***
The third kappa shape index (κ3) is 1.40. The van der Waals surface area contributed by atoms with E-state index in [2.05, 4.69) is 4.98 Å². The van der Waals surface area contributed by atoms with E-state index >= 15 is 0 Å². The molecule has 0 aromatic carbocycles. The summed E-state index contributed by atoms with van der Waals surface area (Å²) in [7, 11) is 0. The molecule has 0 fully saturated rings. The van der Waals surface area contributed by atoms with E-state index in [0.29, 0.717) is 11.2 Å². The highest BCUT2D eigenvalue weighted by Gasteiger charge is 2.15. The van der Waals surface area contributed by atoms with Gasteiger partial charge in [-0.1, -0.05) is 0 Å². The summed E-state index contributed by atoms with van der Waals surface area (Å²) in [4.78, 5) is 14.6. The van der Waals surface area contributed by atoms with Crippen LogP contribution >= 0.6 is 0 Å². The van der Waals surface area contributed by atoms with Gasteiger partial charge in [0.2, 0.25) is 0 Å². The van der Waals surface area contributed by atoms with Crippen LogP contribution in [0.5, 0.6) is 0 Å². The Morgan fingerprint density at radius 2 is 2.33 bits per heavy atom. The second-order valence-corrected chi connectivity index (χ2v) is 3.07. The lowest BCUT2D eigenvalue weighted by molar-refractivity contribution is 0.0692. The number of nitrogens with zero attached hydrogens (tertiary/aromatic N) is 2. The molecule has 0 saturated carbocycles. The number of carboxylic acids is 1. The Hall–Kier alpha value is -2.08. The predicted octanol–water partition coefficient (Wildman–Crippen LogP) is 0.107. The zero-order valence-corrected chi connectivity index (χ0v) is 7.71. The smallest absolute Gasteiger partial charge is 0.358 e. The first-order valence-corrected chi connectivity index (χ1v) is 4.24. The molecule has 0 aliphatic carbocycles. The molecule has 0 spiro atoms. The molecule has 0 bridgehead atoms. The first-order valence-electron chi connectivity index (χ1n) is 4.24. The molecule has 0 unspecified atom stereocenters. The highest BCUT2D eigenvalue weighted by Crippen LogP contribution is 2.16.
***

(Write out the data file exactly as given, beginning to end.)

The third kappa shape index (κ3) is 1.40. The van der Waals surface area contributed by atoms with E-state index in [2.05, 4.69) is 4.98 Å². The van der Waals surface area contributed by atoms with E-state index >= 15 is 0 Å². The molecule has 0 aromatic carbocycles. The summed E-state index contributed by atoms with van der Waals surface area (Å²) in [7, 11) is 0. The molecule has 0 fully saturated rings. The van der Waals surface area contributed by atoms with E-state index in [0.29, 0.717) is 11.2 Å². The highest BCUT2D eigenvalue weighted by Gasteiger charge is 2.15. The van der Waals surface area contributed by atoms with Gasteiger partial charge in [-0.1, -0.05) is 0 Å². The summed E-state index contributed by atoms with van der Waals surface area (Å²) in [4.78, 5) is 14.6. The van der Waals surface area contributed by atoms with Crippen LogP contribution >= 0.6 is 0 Å². The van der Waals surface area contributed by atoms with Gasteiger partial charge in [0.2, 0.25) is 0 Å². The van der Waals surface area contributed by atoms with Crippen LogP contribution in [0.5, 0.6) is 0 Å². The Morgan fingerprint density at radius 2 is 2.33 bits per heavy atom. The second-order valence-corrected chi connectivity index (χ2v) is 3.07. The lowest BCUT2D eigenvalue weighted by molar-refractivity contribution is 0.0692. The number of nitrogens with zero attached hydrogens (tertiary/aromatic N) is 2. The molecule has 0 saturated carbocycles. The number of carboxylic acids is 1. The Hall–Kier alpha value is -2.08. The predicted octanol–water partition coefficient (Wildman–Crippen LogP) is 0.107. The zero-order valence-corrected chi connectivity index (χ0v) is 7.71. The smallest absolute Gasteiger partial charge is 0.358 e. The first-order valence-corrected chi connectivity index (χ1v) is 4.24. The molecule has 0 aliphatic carbocycles. The molecule has 0 spiro atoms. The molecule has 0 bridgehead atoms. The first-order valence-electron chi connectivity index (χ1n) is 4.24. The molecule has 0 unspecified atom stereocenters. The highest BCUT2D eigenvalue weighted by Crippen LogP contribution is 2.16.